2020
Activity report
Project-Team
SERPICO
RNSR: 201320761P
In partnership with:
CNRS, Institut Curie
Team name:
Space-timE RePresentation, Imaging and cellular dynamics of molecular COmplexes
In collaboration with:
UMR 144 - Compartimentation et dynamique cellulaires
Domain
Digital Health, Biology and Earth
Theme
Computational Biology
Creation of the Team: 2010 January 01, updated into Project-Team: 2013 July 01

Keywords

  • A3.1.1. Modeling, representation
  • A3.3. Data and knowledge analysis
  • A3.3.3. Big data analysis
  • A3.4. Machine learning and statistics
  • A3.4.1. Supervised learning
  • A3.4.5. Bayesian methods
  • A3.4.6. Neural networks
  • A3.4.7. Kernel methods
  • A3.4.8. Deep learning
  • A5.3. Image processing and analysis
  • A5.3.2. Sparse modeling and image representation
  • A5.3.3. Pattern recognition
  • A5.3.4. Registration
  • A5.4.1. Object recognition
  • A5.4.4. 3D and spatio-temporal reconstruction
  • A5.4.5. Object tracking and motion analysis
  • A5.4.6. Object localization
  • A5.9.1. Sampling, acquisition
  • A5.9.2. Estimation, modeling
  • A5.9.3. Reconstruction, enhancement
  • A5.9.5. Sparsity-aware processing
  • A5.9.6. Optimization tools
  • A6.1.2. Stochastic Modeling
  • A6.1.3. Discrete Modeling (multi-agent, people centered)
  • A6.1.4. Multiscale modeling
  • A6.1.5. Multiphysics modeling
  • A6.2.3. Probabilistic methods
  • A6.2.4. Statistical methods
  • A6.2.6. Optimization
  • A6.3. Computation-data interaction
  • A6.3.1. Inverse problems
  • A6.3.2. Data assimilation
  • A6.3.3. Data processing
  • A6.3.4. Model reduction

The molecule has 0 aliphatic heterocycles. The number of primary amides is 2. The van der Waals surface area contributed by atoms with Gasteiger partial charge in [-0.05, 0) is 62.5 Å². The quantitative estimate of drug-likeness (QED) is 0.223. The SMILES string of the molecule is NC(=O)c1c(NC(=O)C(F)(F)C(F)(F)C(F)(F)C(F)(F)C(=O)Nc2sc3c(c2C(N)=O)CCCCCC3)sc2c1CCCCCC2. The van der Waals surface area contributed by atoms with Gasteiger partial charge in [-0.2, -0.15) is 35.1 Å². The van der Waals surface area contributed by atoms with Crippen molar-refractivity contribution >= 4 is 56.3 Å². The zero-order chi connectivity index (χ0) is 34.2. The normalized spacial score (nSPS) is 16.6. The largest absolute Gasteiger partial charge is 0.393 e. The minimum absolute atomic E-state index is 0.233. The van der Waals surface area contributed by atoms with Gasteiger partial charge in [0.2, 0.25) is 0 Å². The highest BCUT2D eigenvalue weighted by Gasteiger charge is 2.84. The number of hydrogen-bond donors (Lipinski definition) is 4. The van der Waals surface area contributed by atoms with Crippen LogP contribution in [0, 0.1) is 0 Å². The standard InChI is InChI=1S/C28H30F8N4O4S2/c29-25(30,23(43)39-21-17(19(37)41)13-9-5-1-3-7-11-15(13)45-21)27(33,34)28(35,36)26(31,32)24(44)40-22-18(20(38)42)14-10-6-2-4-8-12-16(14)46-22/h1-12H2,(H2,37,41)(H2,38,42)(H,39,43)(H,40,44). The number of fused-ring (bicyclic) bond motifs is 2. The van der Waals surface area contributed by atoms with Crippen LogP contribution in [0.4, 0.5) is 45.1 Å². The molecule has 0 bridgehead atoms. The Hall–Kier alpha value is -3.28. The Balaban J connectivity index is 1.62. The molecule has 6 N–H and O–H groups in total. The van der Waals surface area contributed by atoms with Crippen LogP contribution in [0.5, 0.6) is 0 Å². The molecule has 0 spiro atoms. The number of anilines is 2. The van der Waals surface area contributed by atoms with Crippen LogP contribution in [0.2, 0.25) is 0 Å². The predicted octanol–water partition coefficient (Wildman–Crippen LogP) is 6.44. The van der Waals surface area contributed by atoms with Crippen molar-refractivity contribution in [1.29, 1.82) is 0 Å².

• A6.3.5. Uncertainty Quantification
  • A9.2. Machine learning
  • A9.3. Signal analysis
  • B1.1.1. Structural biology
  • B1.1.7. Bioinformatics
  • B1.1.8. Mathematical biology
  • B2.2.3. Cancer
  • B2.6. Biological and medical imaging

1 Team members, visitors, external collaborators

Research Scientists

  • Charles Kervrann [Team leader, Inria, Senior Researcher, HDR]
  • Patrick Bouthemy [Inria, Senior Researcher, HDR]
  • Jean Salamero [CNRS, Senior Researcher, UMR144-CNRS, Insitut Curie, PSL, HDR]
  • Cesar Augusto Valades Cruz [Inria, Starting Research Position, until Oct 2020]

Post-Doctoral Fellow

  • Anais Badoual [Inria]

PhD Students

  • Antonin Deschemps [Inria, from Oct 2020]
  • Sebastien Herbreteau [Inria, from Oct 2020]
  • Yunjiao Lu [Institut national de recherche pour l'agriculture, l'alimentation et l'environnement]
  • Leo Maczyta [Inria]
  • Etienne Meunier [Inria, from Sep 2020]
  • Antoine Salomon [Inria]

Technical Staff

  • Ludovic Leconte [CNRS, Engineer, UMR144-CNRS, Institut Curie, PSL]
  • Emmanuel Moebel [Inria, Engineer, until Apr 2020]
  • Sylvain Prigent [Inria, Engineer]

Interns and Apprentices

  • Leo Maury [Inria, Apprentice]

Administrative Assistant

  • Huguette Bechu [Inria]

External Collaborator

  • Frédéric Lavancier [Univ de Nantes, HDR]

2 Overall objectives

2.1 Glossary

Glossary
  • LLSM (Lattice Light Sheet Microscopy): high resolution Structured Illumination Microscopy that uses Light Sheet Bessel Beam illumination 38.
  • TIRF (Total Internal Reflectance): 2D optical microscopy using evanescent waves and total reflectance 36.
  • STORM (Stochastic Optical Reconstruction Microscopy): high-resolution microscopy using stochastic photo-activation of fluorophores and adjustment of point spread functions.
  • PALM (Photo-Activated Localization Microscopy): high-resolution microscopy using stochastic photo-activation of fluorophores and adjustment of point spread functions 37.